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Linux Configuration Enumeration POST Exploit

Hello aspiring hackers. Today we will learn about Linux Configuration Enumeration POST Exploit. After getting a successful meterpreter session on the target Linux system (as shown  here), the next logical step is to perform some enumeration on the target Linux machine. Metasploit has many POST exploits corresponding to Linux enumeration.

The first module we will see is Linux configuration enumeration. The enum_configs module is used to collect information from the configuration files found of applications commonly installed in the system. These applications may include Apache, Nginx, Snort, MySQL, Samba, Sendmail, sysctl, cups, lampp and SNMP etc. This POST module searches for a config file in the application’s default path and if the application exists on the target system, the module will download the files and store it.

If the application doesn’t exist or the config file is moved from its default location, this module will display the “file not found” message. (Just like any POST exploit or as shown in the shell_to_meterpreter exploit, we need to background the current session and load the POST module as shown above. Then set the session id and run the exploit). Here is the enum configs module in action as shown below.

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Hack Remote PC with Git Submodule

Hello aspiring hackers. In this howto, we will learn how to hack remote PC with Git Submodule. If you are a developer, cyber security enthusiast or at least a computer user, you should have definitely used (or heard about) Github. Git is an open source version control system developed by none other than the awesome Linus Trovalds (yes the same guy who created Linux).

It is a system designed to keep in touch with constant changes made to the code of software by developers. GitHub is a popular hub where developers store their projects and network with like minded people. Github stores information in a data structure called a repository. The particular module exploits a vulnerability in Git submodule.

Git submodules allow users to attach an external repository inside another repository at a specific path. This vulnerability in the Git submodule can be exploited by an attacker who can change the URL of a sub- module in a repository. This URL in the submodule can be changed to point towards a malicious link.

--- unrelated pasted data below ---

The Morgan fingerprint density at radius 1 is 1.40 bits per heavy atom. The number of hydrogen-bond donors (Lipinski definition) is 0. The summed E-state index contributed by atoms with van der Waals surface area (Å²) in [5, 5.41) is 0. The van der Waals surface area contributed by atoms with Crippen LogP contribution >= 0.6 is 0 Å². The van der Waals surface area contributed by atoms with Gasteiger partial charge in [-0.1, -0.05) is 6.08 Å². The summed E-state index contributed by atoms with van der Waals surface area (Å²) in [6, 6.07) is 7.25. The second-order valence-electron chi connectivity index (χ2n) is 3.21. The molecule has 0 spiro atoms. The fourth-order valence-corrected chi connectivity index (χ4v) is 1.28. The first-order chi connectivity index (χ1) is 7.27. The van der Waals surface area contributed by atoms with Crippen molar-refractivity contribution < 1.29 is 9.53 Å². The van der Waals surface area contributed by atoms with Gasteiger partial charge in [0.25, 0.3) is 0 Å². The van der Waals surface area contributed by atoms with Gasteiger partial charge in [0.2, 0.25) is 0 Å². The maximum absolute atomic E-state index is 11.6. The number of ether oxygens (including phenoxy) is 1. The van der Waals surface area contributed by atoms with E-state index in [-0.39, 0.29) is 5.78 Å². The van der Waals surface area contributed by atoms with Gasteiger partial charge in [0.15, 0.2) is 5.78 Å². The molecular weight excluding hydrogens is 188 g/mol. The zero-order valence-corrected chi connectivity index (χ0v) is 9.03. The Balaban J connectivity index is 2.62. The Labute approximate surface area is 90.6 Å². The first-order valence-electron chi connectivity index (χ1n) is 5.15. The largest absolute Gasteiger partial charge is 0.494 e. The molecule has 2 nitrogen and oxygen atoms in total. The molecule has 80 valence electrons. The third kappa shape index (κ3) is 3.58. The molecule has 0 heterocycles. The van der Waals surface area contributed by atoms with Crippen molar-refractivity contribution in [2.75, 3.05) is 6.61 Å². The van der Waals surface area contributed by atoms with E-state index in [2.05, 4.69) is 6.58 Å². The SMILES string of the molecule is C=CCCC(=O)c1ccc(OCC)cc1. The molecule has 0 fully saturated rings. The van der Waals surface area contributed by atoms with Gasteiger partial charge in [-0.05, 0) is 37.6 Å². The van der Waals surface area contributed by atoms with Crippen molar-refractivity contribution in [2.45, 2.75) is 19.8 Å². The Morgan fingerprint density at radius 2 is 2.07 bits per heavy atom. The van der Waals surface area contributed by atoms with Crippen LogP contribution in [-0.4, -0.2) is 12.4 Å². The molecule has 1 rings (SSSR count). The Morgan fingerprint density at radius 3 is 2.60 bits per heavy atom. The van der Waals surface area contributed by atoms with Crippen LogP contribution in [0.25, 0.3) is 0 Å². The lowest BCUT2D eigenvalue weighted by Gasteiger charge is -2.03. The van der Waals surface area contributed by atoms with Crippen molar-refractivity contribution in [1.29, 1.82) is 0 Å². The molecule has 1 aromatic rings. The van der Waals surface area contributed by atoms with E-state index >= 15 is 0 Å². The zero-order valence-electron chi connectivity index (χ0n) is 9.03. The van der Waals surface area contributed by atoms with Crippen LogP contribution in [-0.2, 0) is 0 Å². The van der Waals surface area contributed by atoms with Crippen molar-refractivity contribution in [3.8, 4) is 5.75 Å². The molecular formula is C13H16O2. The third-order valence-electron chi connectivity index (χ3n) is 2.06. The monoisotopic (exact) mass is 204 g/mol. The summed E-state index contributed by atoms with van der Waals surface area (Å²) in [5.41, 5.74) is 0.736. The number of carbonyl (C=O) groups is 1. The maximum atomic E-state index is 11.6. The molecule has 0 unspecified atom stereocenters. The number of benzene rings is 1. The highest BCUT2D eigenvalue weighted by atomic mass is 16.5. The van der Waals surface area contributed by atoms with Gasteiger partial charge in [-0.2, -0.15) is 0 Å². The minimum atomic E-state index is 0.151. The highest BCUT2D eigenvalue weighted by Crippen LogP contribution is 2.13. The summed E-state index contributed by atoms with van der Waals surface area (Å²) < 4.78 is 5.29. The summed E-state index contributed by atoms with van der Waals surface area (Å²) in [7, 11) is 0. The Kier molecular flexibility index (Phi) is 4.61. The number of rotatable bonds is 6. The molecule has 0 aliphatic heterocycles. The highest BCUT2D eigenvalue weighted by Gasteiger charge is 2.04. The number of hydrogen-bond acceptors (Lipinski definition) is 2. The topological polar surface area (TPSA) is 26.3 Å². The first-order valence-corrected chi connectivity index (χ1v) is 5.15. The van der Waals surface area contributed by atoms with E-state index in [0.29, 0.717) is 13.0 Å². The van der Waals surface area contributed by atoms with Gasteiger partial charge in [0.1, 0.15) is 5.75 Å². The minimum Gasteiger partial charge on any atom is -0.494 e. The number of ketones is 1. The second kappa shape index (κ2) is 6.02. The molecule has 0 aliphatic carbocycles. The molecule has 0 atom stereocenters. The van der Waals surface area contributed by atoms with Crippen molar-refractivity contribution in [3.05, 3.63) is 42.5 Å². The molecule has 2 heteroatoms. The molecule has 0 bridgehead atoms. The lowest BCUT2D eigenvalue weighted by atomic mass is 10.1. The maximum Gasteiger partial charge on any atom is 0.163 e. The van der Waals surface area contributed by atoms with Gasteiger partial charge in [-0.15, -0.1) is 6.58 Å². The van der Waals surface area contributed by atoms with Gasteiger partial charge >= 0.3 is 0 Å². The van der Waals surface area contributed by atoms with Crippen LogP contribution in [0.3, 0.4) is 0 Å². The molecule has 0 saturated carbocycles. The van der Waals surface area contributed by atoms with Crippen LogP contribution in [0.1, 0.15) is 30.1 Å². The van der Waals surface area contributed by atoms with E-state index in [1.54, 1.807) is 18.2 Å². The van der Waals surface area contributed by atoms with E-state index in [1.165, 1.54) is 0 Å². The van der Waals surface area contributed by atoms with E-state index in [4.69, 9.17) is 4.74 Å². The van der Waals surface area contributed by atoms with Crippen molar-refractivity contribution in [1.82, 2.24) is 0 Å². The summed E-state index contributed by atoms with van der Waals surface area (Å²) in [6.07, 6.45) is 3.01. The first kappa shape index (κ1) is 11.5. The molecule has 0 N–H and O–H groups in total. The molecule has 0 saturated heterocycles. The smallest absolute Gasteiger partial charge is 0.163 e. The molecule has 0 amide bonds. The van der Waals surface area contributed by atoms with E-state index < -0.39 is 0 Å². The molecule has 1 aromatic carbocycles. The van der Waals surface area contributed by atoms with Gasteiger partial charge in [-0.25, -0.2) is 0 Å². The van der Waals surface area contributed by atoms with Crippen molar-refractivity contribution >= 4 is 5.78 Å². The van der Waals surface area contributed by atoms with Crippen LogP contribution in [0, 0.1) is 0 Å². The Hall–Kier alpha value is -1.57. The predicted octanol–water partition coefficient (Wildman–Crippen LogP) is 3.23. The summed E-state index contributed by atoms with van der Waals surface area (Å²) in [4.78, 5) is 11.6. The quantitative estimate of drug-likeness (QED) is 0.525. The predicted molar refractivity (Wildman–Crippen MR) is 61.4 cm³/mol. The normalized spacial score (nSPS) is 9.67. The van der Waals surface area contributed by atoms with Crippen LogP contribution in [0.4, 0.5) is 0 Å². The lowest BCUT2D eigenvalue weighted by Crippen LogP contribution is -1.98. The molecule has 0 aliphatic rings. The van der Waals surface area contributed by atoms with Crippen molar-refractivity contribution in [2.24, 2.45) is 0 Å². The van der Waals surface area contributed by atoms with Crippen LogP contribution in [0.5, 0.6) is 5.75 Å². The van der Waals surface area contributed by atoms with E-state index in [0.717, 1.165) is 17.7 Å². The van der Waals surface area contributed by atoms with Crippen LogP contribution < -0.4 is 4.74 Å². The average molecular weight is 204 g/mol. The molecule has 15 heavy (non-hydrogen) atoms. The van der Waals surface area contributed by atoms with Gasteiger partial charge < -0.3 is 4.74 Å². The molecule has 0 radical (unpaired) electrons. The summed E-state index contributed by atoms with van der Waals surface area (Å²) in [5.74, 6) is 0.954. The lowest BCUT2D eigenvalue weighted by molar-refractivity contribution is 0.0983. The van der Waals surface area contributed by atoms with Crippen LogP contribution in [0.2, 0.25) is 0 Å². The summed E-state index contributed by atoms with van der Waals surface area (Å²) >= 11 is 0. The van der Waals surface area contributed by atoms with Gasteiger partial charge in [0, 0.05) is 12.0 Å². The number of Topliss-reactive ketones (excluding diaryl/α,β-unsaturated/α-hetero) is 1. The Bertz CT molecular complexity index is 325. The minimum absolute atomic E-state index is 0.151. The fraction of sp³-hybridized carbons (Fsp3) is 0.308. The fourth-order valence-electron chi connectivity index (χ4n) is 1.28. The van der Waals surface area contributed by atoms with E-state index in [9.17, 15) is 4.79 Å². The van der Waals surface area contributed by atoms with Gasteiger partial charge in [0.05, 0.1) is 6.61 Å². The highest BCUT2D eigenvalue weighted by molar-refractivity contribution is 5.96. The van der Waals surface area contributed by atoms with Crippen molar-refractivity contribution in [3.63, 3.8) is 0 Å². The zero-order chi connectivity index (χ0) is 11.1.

This module is a local exploit and works on Git versions 2.7.5 and lower. Now let us see how this module works. Start Metasploit and load the exploit as shown below. Type command “show options” to see all the options we need for this module to run.

First, we need to configure the malicious Git server. Set the options : LHOST, git_uri and Iport options as shown below. The git_uri option sets the malicious git submodule. Use command “run” to start our Git server. As the user git clones from our URL, we will get a command session on the target.

Now we need to send this malicious Git url to our intended victims. Probably it should be set as a software to convince the users to clone into their machine. Here we are testing this on KaIi Linux 2016 machine which has the vulnerable version of Git installed. We need to instruct the user to update the submodule just cloned. Let us see what happens on the victim machine.

As this happens in our victim system, we will already get a command shell on our attacker system as shown below.

We can see the active sessions using the command “sessions”.

That is how we hack remote pc with Git Submodule.

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Meterpreter architecture migration exploit

Hello aspiring hackers. You all know about the meterpreter payload. It is an advanced dynamically extensible payload of Metasploit. Meterpreter architecture migration exploit is a “post” exploit used to migrate from one architecture to another architecture. What is architecture? As we all know there are two main system architectures 32bit and 64bit.